A flaky pie crust made in the food processor with butter and lard (or shortening). Truly the flakiest, most tender pie crust you'll ever try!
So here's what we're doing. We're making a lard and butter pie crust. Lard is not something that I tend to put in my pie crust because usually I share my pies and don't know that everyone would appreciate lard. But the combo of Lard and butter is truly the best pie crust there is and makes for very tender and flaky crust.
This recipe is quick, quick, quick if you have a food processor. The [easyazon_link identifier="B00LBZOYAK" locale="US"]food processor[/easyazon_link] does all the work for us so we don't have to do anything until the very end.
The secret to the BEST pie crust is to use cold ingredients and keep the pie crust cold as long as you can.
Even your flour if you can, put all your ingredients in the fridge before you make your pie crust.
Here's the thing, the salt in the pie crust is a tenderizer. You need it if you want a tender flaky crust. So don't skip the salt. In fact, I've heard from several people that tell me they skip the salt in their recipe because they are trying to cut back. But, the salt or the vinegar is a necessary part of the recipe. Don't skip it!
You need to have your butter and your lard, again we're using both, as cold as you can manage, so if you can cube it and put it in the fridge, if you can possibly put them in a freezer for like 10 minutes, that's your best shot.
The processor's going to do all of the work of the mixing, but we only want to mix the crust until it's like a coarse crumb. You do not want to overmix it or you will lose the tenderness of the crust.
Can I really use the food processor to do everything?
Mostly. But, you'll want to dump it out at the very end of the mixing process...
Mix it just enough and just enough water that we don't have any pockets of super wet that didn't get mixed in but it just starts to come together. We don't want it to be a fully mixed ball, yet. Just start to come together.
And then turn the mess out on to a floured surface to add a bit more water and mix it with our hands just until it comes together and forms a ball.
So yeah, a lot of people are going to be turned off about the lard and I totally get it. That's totally okay.
If you are interested, here is a quick history of lard: A bit about Lard.
So if lard is not your thing, which I understand, you can use shortening, but the point is the mixture of the different kinds of fat is going to be what gives you that super tender, super flaky crust.
And here at NellieBellie, we're all about the old vintage recipes, and lard is what they used for forever. This is one of the things my grandma used to do and I still do this recipe the old-school way but with a modern twist...the food processor :). She would be so jealous!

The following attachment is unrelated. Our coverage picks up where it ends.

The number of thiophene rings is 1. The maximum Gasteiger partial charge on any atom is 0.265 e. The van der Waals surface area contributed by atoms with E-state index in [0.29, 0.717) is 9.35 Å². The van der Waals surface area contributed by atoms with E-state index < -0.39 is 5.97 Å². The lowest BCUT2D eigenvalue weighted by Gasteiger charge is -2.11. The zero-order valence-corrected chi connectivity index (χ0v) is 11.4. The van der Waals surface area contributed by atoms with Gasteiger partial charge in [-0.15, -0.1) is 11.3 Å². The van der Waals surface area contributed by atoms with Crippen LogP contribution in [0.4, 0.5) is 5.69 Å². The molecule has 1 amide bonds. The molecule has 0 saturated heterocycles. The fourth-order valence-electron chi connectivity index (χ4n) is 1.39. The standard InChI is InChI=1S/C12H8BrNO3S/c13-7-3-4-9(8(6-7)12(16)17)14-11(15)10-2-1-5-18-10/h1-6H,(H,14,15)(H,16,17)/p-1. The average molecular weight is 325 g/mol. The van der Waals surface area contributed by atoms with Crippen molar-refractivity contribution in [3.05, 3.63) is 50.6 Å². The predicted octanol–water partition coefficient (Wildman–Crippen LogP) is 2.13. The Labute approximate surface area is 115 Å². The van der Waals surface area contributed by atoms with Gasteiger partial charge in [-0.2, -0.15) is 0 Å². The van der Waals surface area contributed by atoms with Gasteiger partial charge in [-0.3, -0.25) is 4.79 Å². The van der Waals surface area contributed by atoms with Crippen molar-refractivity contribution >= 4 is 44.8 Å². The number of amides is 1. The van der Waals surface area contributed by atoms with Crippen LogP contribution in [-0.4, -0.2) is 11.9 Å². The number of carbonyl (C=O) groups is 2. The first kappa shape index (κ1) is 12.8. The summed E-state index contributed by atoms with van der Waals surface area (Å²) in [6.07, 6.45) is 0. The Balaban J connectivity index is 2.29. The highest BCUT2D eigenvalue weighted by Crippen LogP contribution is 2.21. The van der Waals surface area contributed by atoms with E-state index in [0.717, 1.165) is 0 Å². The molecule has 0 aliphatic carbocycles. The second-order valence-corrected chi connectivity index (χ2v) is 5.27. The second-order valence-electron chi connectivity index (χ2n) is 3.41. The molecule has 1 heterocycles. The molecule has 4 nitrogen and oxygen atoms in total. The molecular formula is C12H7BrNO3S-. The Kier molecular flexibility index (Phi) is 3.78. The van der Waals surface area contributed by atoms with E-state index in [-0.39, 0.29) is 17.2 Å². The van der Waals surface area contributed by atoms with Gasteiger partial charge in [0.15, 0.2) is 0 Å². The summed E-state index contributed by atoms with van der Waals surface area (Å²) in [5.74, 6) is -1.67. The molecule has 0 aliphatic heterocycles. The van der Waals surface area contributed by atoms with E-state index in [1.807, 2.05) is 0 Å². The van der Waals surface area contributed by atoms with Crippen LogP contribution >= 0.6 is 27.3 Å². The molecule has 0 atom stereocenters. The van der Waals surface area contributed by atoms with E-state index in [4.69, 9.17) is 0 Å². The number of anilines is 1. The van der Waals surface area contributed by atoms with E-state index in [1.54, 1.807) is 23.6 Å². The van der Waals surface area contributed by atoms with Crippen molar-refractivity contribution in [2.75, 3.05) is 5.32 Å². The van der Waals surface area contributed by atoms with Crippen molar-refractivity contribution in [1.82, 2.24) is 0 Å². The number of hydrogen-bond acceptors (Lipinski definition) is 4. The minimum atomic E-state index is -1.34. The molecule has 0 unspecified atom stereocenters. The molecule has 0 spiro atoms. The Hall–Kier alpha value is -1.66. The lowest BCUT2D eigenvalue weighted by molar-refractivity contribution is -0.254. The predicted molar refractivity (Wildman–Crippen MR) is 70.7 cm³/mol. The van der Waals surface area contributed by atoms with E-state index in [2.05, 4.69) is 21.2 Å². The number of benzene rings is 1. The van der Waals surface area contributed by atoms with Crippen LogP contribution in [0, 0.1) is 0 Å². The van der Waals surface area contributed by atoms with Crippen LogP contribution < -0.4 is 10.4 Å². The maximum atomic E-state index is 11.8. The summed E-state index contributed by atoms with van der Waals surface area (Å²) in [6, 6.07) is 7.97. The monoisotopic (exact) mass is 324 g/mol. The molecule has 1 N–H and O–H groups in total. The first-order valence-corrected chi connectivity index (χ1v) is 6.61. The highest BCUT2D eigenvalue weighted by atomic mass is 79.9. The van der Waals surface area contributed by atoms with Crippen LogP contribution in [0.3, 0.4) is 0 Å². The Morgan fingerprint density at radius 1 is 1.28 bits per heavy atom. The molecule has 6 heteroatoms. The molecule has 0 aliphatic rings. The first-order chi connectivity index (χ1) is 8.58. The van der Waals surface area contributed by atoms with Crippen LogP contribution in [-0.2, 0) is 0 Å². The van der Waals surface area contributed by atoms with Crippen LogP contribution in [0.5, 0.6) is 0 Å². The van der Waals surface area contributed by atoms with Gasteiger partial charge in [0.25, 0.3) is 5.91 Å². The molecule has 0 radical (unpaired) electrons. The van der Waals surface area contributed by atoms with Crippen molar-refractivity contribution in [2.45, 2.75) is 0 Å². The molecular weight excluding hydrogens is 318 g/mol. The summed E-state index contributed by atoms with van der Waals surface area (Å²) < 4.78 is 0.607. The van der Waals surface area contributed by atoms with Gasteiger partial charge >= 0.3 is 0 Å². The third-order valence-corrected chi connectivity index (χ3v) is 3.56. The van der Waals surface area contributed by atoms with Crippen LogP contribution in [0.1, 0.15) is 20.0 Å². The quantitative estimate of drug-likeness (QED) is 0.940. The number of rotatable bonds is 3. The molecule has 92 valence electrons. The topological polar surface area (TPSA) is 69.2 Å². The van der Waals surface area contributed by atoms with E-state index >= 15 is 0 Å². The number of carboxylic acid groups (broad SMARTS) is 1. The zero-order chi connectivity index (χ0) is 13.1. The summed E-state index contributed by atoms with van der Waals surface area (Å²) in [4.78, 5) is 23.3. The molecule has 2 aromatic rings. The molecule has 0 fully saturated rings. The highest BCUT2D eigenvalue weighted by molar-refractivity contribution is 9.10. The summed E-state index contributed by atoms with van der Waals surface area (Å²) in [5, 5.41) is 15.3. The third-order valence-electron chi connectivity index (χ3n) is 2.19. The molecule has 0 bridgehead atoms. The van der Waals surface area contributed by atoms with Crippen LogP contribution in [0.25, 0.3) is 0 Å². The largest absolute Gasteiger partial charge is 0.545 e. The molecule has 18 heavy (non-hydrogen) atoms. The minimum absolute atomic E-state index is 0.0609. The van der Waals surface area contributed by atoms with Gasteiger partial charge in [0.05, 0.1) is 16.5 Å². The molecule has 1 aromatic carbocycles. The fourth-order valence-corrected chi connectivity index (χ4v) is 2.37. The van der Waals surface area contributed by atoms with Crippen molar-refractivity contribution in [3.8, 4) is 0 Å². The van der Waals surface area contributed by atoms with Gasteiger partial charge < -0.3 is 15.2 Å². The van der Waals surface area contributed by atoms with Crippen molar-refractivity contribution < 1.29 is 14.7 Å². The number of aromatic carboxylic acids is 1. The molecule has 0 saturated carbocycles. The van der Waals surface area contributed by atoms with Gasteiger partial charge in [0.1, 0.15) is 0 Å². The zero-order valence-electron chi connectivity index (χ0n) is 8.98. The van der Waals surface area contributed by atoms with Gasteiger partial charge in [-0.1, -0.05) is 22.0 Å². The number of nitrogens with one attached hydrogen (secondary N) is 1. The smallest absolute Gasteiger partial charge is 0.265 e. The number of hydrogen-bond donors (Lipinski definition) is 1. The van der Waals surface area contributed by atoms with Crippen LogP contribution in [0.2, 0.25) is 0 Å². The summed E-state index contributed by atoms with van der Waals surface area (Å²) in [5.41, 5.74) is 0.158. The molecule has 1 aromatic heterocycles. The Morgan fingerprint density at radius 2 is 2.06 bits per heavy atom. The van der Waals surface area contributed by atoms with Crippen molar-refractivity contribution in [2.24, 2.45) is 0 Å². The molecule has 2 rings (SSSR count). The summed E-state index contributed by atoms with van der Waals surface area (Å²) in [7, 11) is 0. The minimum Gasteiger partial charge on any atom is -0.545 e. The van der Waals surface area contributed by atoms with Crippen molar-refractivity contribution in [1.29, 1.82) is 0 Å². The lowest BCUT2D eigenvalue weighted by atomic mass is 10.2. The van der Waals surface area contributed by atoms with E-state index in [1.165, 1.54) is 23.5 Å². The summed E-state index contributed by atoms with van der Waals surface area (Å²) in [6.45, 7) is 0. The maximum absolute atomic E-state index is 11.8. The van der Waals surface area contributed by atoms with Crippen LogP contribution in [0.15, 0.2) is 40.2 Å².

That, right there, is THE BEST Banana Cream Pie, by the way. Made with this crust. So good!
Now, you'll want to split your crust into two parts and roll them out just a bit, into a small disc. Wrap up the disc with saran wrap and put it in the fridge for at least an hour before rolling it out.
When you go to roll it out, let it come just up in temp enough that you can roll it. Remember to roll it from the center out and as little as possible. Put the rolled crust into a pie plate and put it back into the fridge until you are ready to fill it. Again, the super cold ingredients are necessary.
When it comes time to bake your pie, make sure your oven is preheated before you start it. Again, keep that pie crust as cold as possible before it hits the oven
This pie crust is so simple, tender, flaky, and old-fashioned...and now, with the use of the food processor, it's simply the best!
Grandma's BEST Pie Crust
- 2 ½ cups all purpose flour
- 1 teaspoon sugar
- 1 teaspoon salt
- ½ cup chilled unsalted butter cut into cubes
- ½ cup chilled lard cut into cubes
- 5 tablespoons ice water I usually end up with about 6 tablespoons
- Blend flour, sugar, and salt in processor just until processed.
- Pulse the butter and lard in, blend until mixture resembles coarse crumbles.
- Add 5 tablespoons ice water and pulse a few times until dough begins to clump together. Do not overwork. When it starts to come away from the edges, dump the dough on to a floured surface.
- Add another tablespoon of ice water and, using your hands, mix the water into the dough just until it forms a ball. Add additional water until you get the ball shape needed.
- Divide dough in half and form each half into a disc. Wrap the disc in plastic wrap and put it into the fridge for at least an hour.
- If necessary, soften slightly at room temperature before rolling out.
- I bake this at 375 degrees for about 15 minutes. But keep an eye on it, every oven is a bit different.